The holiday season is here, and for many people, it doesn’t at all feel like “the most wonderful time of the year”. Perhaps you lost a loved one over the past year, and this will be your first holiday without them physically here with you. Perhaps you are dealing with another kind of loss, be it the loss of a relationship, job, sense of community or something else. Maybe your sadness comes from the fact that we are still dealing with a global pandemic that feels like it’s never going to end. Whatever it is, we know that this is often a season when we are bombarded with cheer. And for whatever reasons, we just can’t join in the holiday spirit.
So what then? How can we cope with our grief during the holidays? What can we do to make the heaviness feel even just a little bit lighter?
Well, I think one key is to spend some time trying to identify what you need…and then write yourself a permission slip to do it. I know, I know. I can hear you thinking, “What in the world are you talking about Sara? Permission slips?”
Hear me out.
In Brené Brown’s book Braving the Wilderness, she tells the story of getting ready to meet Oprah for the first time.
“…As I was getting dressed to meet Oprah for the first time, my daughter texted me. She wanted to make sure I had signed and returned a permission slip for her school trip. After assuring her I had, I sat on the edge of my bed and fought back tears. I started thinking, I need a permission slip to stop being so serious and afraid. I need permission to have fun today.
That got the idea started. After I looked around my room to make sure no one was watching the incredibly ridiculous thing I was about to do, I walked over to the desk in my room, sat down, and wrote myself a permission slip on a Post-it note…It simply said, ‘Permission to be excited and goofy and to have fun.’” (p.20)
So what if we, like Brene, gave ourselves permission slips? Think about the advice you would give to a good friend if they were in your shoes. You would likely tell them to do exactly what they felt they needed to do. You would likely say that it’s not the time for guilt or pressure, but that this is a season to take care of themselves.
Sample Permission Slips
Each grief journey is unique. So I hope that like for your friend, you can give yourself permission to cope with your grief during the holidays in whatever ways are meaningful for you. To get you started, here are some permission slips that may resonate:
Permission Slip: “I give myself permission to go to the family gathering or holiday party, to participate in whatever way I can and to leave when I need to leave.”
Permission Slip: “I give myself permission to skip out of the usual events and expectations of the season. I understand not everyone will understand and it’s not my job to convince them.”
Your permission slip might read, “I give myself permission to let the grief wash over me. To tune into my body and let the tears flow as they want to.”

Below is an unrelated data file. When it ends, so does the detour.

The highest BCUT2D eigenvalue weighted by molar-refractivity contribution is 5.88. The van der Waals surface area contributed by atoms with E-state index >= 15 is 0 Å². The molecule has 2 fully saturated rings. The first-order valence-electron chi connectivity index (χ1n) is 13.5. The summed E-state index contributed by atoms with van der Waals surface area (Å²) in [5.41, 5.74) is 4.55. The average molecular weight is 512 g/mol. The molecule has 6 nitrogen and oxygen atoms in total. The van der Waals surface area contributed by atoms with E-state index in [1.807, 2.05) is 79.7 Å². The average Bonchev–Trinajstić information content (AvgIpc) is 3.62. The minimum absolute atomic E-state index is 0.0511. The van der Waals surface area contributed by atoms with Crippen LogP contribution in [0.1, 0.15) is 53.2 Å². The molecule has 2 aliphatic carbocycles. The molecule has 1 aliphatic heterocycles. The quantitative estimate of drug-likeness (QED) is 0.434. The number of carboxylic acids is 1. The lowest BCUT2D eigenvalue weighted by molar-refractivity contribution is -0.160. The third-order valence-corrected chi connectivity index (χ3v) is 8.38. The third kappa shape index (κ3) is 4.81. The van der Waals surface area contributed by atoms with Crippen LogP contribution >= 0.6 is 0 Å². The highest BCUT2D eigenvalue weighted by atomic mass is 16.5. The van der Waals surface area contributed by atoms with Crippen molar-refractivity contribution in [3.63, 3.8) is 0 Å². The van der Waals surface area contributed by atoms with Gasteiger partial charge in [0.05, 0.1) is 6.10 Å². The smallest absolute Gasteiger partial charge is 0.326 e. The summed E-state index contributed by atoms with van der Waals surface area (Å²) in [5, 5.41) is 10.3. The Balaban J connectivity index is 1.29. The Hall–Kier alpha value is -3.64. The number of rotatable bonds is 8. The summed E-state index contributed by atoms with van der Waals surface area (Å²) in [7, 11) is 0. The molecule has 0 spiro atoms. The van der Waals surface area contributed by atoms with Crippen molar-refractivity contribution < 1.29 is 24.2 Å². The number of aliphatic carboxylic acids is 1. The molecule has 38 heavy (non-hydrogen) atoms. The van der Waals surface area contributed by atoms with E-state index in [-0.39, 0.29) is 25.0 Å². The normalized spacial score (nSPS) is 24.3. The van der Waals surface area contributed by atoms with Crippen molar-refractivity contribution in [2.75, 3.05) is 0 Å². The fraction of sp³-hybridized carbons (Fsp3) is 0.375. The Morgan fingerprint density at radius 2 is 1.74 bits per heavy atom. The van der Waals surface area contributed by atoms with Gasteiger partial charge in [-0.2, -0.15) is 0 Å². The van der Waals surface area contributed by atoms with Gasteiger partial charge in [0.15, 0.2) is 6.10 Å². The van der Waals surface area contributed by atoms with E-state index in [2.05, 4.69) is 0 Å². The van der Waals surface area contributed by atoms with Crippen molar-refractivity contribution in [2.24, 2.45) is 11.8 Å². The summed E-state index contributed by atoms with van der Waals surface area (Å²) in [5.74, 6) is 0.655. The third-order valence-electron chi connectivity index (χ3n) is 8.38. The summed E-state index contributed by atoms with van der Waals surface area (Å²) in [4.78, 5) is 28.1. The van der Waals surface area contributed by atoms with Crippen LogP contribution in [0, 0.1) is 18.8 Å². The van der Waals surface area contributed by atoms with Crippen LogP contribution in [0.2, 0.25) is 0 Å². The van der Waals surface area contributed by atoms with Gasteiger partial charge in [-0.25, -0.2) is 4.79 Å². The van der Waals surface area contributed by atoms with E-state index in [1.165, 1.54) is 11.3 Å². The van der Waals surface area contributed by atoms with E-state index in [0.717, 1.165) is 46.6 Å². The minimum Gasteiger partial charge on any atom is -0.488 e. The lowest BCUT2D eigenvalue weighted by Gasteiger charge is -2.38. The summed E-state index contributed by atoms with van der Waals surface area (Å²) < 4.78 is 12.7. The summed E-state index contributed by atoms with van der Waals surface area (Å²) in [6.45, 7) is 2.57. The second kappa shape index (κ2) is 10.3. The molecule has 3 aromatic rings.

Or it might read, “Permission to laugh, to enjoy myself today, to not feel guilty if I feel a sense of joy or happiness in this time of grief.”
A REALLY Important Permission Slip:
“Permission to let the unhelpful words of my well-intentioned family members and friends roll off like water off a duck’s back. There will be many who don’t understand my unique grief process and who will try to convince me that THEY KNOW what’s good for me. Permission to simply smile and nod and excuse myself. OR to gently tell them that I’m hoping for their gift to me this season to be ‘The 3 H’s’. Hang around. Hug me. And hush.”
What Others Said That Helped
When I asked my Facebook community what has helped them get through the holidays when they’re feeling sad, there were a lot of great responses. To name just a few… Practicing being present, going for walks, other forms of exercise, meditation, spending time with family and positive people, playing music, giving toasts and making floral arrangements in memory of a lost loved one. I loved what one friend said, “Start a new tradition like maybe remembering loved ones at dinner time by setting a place or maybe hanging an ornament on the tree.” So many helpful ideas!
I think the number one key that I’ve found to be tried and true for myself is seeking out those “inner circle” people who are safe enough for me to be able to express whatever the wide range of emotions that I’m experiencing. It never fails to amaze me how talking/crying/laughing/bawling it out can help.
Whatever you need to help you cope with your grief during the holidays, I hope you can take a pause. Inhale a few deep breaths. Take some time to reflect on what it is you truly need over these last couple of weeks of 2021. And then tune in to what your heart/body/mind/spirit tell you. Even take a moment to write them down on a sticky note. Carry them with you in your pocket for when you need the physical reminder. And lean hard on your tribe, asking them to remind you of those permission slips when you need it the most.
One Last Thing
If the subject resonates and you’d like to explore more, check out our related articles including “On Thanksgiving, Grief and the Practice of Gratitude”, “Three Common Myths About the Stages of Grief” and/or “What a Kayak Taught Me About Grief”.